Spreading the Gospel message in a changing world requires innovation and creativity. With increasing numbers of the population in the U.S. no longer claiming a religious denomination, ministries such as Redeemer Radio must seek new methods of reaching out to these people, especially the younger generations.
This year, Redeemer Radio began testing these new methods and will continue to institute changes in the new year. Cindy Black, executive director of Redeemer Radio, addressed some of those changes.
Black stated that in the past, the great need in Catholic radio was to teach apologetics so that the average Catholic could defend the faith against Protestant objections. That mission has morphed into finding a way for Catholics to share “with a secular world why we have hope, why we affirm the dignity of every human person, why we are involved in politics and issues of justice,” said Black.
She described what she called “the new apologetics” as demonstrating to young people who feel left out of the Church that they do belong to the family of God and His Church on earth; that Catholicism goes beyond a set of rules to knowing the love of Christ; and taking His love to others.
“We’re really hoping to help our listeners see what that looks like; that every person is on their unique journey to God. We want to journey with them wherever they are and accompany them, which is what Pope Francis has built his pontificate on. We want to accompany them along the way.”
To do this and to better utilize airtime and listeners’ support, Redeemer Radio plans to broadcast various podcasts in the morning, hoping to catch new listeners who are driving to work or school each day. To bring these podcasts to radio audiences the station will open up the 8 a.m.-1 p.m. time slot, melding podcasts of different lengths together to create a cohesive lineup that fits the allotted time frame.
The advantage of using podcasts over traditional radio programs is that podcasts are not limited to the hour or half-hour time frame to which live airtime restricts a show, which can either force a host to continue talking beyond what is necessary or cut time short even if a topic is not fully covered. In podcasts, only the amount of time needed to discuss the topic thoroughly is required, thereby shaving unnecessary filler while allowing enough time for a comprehensive conversation.
In a nutshell, “There’s a lot of really great content that isn’t making it to Catholic radio because of the time constraints that traditional radio has,” Black explained. “So many people are attracted to podcasts because you get the good content without all the extra stuff.”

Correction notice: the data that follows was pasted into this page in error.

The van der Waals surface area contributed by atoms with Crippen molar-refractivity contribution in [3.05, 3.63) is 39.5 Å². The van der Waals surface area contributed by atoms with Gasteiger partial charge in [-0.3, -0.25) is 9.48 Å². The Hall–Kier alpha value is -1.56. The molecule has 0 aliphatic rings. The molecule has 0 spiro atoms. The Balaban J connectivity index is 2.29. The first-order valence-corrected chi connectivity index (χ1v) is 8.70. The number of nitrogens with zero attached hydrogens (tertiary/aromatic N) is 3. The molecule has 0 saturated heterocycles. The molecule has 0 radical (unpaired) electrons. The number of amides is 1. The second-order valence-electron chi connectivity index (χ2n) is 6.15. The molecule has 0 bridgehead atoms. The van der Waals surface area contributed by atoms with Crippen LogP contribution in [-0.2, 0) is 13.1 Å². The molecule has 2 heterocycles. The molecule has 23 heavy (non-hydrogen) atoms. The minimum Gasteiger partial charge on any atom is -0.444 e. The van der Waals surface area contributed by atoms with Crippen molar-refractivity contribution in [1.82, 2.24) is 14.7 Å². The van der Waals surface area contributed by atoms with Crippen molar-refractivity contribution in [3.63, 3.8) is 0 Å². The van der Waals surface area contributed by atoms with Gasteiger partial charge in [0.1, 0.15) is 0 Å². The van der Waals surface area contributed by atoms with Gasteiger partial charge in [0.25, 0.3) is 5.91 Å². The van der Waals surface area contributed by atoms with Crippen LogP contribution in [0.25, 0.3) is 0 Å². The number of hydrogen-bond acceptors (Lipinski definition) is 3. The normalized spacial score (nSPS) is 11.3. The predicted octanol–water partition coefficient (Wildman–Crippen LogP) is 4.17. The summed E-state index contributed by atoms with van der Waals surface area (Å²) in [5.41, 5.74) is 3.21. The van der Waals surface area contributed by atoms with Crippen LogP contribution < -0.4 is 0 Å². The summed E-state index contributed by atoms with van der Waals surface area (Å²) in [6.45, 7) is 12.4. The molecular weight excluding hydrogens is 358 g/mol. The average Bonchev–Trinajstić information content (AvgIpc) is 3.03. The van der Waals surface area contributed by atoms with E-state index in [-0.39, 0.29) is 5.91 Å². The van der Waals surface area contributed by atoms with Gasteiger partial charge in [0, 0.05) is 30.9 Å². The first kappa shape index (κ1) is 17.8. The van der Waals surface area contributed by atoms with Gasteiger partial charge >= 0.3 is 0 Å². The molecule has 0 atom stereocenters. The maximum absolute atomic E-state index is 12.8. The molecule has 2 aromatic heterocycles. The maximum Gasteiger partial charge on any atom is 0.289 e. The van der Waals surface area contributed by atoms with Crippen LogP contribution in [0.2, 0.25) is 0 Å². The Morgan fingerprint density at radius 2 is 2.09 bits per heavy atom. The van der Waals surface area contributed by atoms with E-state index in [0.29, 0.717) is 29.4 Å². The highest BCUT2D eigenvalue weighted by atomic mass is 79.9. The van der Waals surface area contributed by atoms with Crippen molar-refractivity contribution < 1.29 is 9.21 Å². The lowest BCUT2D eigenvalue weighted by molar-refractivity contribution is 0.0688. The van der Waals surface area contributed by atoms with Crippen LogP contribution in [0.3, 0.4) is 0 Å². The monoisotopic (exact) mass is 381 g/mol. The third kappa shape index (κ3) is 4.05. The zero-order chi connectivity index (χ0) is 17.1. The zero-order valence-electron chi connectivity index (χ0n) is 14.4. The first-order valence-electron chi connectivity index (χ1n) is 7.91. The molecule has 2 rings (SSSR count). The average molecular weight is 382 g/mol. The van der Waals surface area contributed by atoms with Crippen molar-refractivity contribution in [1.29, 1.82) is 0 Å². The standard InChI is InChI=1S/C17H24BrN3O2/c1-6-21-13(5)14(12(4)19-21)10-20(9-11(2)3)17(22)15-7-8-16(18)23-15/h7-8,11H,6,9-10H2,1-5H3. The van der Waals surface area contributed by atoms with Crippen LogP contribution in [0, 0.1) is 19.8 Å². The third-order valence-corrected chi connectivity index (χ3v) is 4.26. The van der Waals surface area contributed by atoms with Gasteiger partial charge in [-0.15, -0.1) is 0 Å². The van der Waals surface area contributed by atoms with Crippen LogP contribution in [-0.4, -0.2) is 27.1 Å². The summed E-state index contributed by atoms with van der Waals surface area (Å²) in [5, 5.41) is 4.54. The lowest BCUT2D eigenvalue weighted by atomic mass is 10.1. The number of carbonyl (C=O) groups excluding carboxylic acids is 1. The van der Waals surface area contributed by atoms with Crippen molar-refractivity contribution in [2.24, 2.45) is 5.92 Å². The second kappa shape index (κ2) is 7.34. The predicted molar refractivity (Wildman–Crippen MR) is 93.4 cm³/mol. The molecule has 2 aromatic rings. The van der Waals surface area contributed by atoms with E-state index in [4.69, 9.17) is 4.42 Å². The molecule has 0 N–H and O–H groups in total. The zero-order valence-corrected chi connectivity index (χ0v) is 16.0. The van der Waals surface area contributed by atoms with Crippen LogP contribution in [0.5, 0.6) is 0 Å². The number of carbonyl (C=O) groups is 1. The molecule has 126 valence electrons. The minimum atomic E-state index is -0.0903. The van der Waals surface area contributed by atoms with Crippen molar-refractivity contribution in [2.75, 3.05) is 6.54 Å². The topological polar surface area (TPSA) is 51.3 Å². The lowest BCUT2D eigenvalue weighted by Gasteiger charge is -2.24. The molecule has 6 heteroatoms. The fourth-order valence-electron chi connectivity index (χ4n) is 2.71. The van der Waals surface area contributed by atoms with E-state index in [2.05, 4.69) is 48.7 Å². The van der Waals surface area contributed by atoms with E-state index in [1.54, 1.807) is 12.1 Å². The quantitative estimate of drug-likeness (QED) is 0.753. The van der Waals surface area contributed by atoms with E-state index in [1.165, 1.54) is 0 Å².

Some of Redeemer Radio’s preferred podcasts are produced by Catholic News Agency, such as “CNA Newsroom” and “CNA Editor’s Desk.” These focus on current events and feature different guests and topics relevant to the season.
Many familiar programs will remain in the lineup, however, to help listeners deepen their faith life and learn more about the truths of Catholicism. “We are making sure there’s a balance of good instructional programming. We hear from both strong, faithful Catholic listeners and seekers that ‘Called to Communion’ and ‘Catholic Answers’ really do strengthen their faith but also answers those questions they have.”
Local programs listeners have become familiar with, such as “Truth in Charity with Bishop Rhoades” and “Doctor, Doctor,” will remain in the noontime position — though these could start a few minutes later on various days, depending on the run time of previous podcasts.
Redeemer Radio hopes to launch the new podcast blocks on Jan. 4. Black recommended that listeners “give it a bit of a chance; the Holy Spirit might be leading them in a way that they haven’t been led by other programming.”
Adjustments at the station have been underway since Kyle Heimann announced he was taking a leave of absence this summer to pursue a potential ministry for Catholic Creatives. Instead of “The Kyle Heimann Show” in the mornings, “The Daily Refill,” produced by Andrea Serrani, has been broadcast in that time slot.
“The Daily Refill” is a mix of local interest pieces blended with programs that target a broader audience, such as “The Messy Family Project,” with Mike and Alicia Hernon, covering topics on family life; and “Ask Christopher West,” which focuses on Theology of the Body questions. Serrani links common topics, keeping the day’s theme relevant to the time of year or current events to create an hour-long show. After an episode airs, she posts it to the Redeemer Radio website each day for those who want to go back and listen on their own time.
“That’s kind of a sample prototype of what’s to come in some of the other podcast blocks,” Black noted.
As for the question of Heimann’s return, Black was pleased to report that he is still a part of the Redeemer Radio ministry and currently produces seven podcasts a week.
In the future, Black hopes to see Redeemer Radio become a source for relevant, well-produced and, most importantly, faithful Catholic content even beyond the Diocese of Fort Wayne-South Bend.
“Redeemer Radio is expanding. God is calling us to try some different things with the radio towers, and we have a really engaged Catholic audience that give us feedback so we want to be able to test some of these shows and see what people want more of. But we also see ourselves growing.”
She expects the station’s own growth to encourage the spiritual growth of both Catholics and non-Catholics alike, helping them to “recognize that longing; that God-shaped hole in our hearts, which can only be filled through Him.”
“We want to bring to the radio stories of that self-reciprocal love that we all long for, in hopes that we all grow closer to Christ.”
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